If you do want to make a brief comment or ask a question from the floor and we do want to engage as many people as possible, you need to do three things. First, you take your name badge and tap it on the left side of the microphone unit. And the second thing you do is touch the screen, either the left or right, depending on where you’re sitting in respect to the microphone, and then press the silver button on either the left or the side — or the right side. And when you do that, you will be joining the queue.
The microphone unit will turn green. That does not mean your microphone is on. So if you whisper something to your neighbor, you can be confident that not everybody in the hall will hear it. I will turn on your microphone when I call you, but it is important to put your name badge on the microphone. Press the green button. Press the silver button. Do those three things. You’re in the queue. There could often be 10 or 12, 15 people in the queue, and then I’ll shall call people as — as I can.
Our first plenary is on U.S. leadership and the challenges of Indo-Pacific security, and we’re delighted, of course, for the second year running to have the Secretary of Defense Jim Mattis address us in this opening plenary. Continue reading “Remarks by US Secretary of Defense James Mattis at Plenary Session of the 2018 Shangri-La Dialogue”
SINGAPORE (CNN) — US Defense Secretary James Mattis accused China of “intimidation and coercion” in the Indo-Pacific and declared that the United States does not plan to abandon its role in the region during a speech Saturday in Singapore.
“Make no mistake: America is in the Indo-Pacific to stay. This is our priority theater,” Mattis said. Continue reading “Mattis takes hard line on China in Singapore speech”
Statements by Pres. Donald Trump and U.S. government (and British and French) officials to justify American military actions in Syria are painful reminders not only of lies we were told about Viet Nam a half century ago. We heard echoes of those same lies regarding Afghanistan, Iraq, Libya, Syria, and many other places in the world that are now much worse off after our military actions — actions that were illegal, no matter how we try to parse the meanings of the documents and international agreements that we signed. Continue reading “Rev. James Swarts: Remarks at Spring Action 2018”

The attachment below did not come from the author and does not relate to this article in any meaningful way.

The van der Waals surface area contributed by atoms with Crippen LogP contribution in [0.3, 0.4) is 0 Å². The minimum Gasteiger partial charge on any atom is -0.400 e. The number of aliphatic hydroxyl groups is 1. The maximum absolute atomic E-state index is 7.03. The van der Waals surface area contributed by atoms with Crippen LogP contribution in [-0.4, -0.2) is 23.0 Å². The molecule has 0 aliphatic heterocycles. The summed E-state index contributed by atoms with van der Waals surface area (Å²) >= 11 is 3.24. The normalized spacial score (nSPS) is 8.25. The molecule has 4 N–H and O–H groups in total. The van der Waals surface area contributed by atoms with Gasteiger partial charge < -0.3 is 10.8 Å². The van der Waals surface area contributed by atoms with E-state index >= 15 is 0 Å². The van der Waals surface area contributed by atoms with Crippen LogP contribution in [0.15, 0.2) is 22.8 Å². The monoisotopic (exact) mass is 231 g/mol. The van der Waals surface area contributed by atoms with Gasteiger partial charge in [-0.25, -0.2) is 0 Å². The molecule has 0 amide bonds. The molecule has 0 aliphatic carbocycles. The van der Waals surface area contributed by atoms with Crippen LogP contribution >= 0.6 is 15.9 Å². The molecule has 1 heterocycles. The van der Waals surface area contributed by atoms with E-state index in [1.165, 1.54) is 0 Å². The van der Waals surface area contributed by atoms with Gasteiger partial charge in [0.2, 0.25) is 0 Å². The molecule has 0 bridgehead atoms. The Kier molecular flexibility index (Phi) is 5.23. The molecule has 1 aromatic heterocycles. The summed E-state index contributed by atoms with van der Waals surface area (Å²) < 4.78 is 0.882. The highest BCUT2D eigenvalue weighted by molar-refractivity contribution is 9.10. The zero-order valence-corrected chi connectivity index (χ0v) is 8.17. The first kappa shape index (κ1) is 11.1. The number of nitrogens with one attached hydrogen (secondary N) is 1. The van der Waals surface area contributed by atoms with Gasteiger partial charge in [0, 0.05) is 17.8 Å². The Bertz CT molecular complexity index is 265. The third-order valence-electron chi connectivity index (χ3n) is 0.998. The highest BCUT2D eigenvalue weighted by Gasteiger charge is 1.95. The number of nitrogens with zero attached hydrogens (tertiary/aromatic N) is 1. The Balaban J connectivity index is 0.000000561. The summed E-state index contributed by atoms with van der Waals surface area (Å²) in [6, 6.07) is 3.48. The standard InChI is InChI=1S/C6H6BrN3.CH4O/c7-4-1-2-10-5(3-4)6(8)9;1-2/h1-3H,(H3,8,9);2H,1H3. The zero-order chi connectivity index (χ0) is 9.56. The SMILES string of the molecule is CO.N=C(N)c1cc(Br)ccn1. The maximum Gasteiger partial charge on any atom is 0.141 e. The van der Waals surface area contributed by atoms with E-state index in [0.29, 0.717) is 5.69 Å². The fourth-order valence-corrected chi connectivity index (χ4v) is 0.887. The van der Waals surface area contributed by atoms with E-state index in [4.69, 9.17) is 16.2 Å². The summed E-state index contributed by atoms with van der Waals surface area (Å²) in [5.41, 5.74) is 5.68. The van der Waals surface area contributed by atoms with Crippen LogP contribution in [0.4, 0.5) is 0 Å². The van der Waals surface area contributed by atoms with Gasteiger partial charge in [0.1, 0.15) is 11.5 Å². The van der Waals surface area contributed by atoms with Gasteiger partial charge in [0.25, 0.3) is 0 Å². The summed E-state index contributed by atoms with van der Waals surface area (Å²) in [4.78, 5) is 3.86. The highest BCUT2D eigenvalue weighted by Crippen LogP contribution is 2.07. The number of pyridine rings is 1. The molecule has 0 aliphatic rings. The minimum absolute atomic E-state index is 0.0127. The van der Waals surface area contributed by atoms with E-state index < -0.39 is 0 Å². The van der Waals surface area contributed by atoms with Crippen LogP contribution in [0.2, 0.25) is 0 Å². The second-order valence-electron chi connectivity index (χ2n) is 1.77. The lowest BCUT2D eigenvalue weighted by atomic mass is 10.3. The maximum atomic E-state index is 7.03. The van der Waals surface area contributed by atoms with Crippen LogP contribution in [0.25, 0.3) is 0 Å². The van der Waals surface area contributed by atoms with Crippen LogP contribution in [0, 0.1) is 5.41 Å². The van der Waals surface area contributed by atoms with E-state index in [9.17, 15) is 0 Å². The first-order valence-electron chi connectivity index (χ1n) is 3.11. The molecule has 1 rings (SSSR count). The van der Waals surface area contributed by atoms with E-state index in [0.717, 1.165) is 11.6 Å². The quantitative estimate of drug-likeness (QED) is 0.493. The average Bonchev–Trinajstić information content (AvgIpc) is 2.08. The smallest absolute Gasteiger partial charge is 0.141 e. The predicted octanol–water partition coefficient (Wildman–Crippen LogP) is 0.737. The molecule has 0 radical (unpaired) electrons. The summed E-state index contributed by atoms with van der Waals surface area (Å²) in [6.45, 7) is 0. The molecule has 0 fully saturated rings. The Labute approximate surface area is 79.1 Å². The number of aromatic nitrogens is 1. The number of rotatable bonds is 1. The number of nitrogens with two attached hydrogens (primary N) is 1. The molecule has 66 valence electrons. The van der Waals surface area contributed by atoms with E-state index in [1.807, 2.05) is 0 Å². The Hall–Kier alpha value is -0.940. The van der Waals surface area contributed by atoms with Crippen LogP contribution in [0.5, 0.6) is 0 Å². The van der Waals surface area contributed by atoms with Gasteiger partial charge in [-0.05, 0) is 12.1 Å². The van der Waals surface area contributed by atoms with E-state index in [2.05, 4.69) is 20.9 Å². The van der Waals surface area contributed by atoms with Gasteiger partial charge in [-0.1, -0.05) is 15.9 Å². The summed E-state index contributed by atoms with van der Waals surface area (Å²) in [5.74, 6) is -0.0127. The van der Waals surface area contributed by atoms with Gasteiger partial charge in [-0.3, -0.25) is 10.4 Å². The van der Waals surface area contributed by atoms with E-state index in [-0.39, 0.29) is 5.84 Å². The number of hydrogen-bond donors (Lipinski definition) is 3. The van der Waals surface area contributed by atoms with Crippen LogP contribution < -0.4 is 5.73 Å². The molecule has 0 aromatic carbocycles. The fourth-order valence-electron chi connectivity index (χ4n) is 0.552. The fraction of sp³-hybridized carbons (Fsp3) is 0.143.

HO CHI MINH CITY (Reuters) – The United States is seeking to send thousands of immigrants from Vietnam back to the communist-ruled country despite a bilateral agreement that should protect most from deportation, according to Washington’s former ambassador to Hanoi.
A “small number” of people protected by the agreement have already been sent back, the former ambassador, Ted Osius, told Reuters in an interview.
Osius said that many of the targeted immigrants were supporters of the now defunct U.S.-backed state of South Vietnam, and Hanoi would see them as destabilizing elements. Continue reading “U.S. seeks to deport thousands of Vietnamese protected by treaty: former ambassador”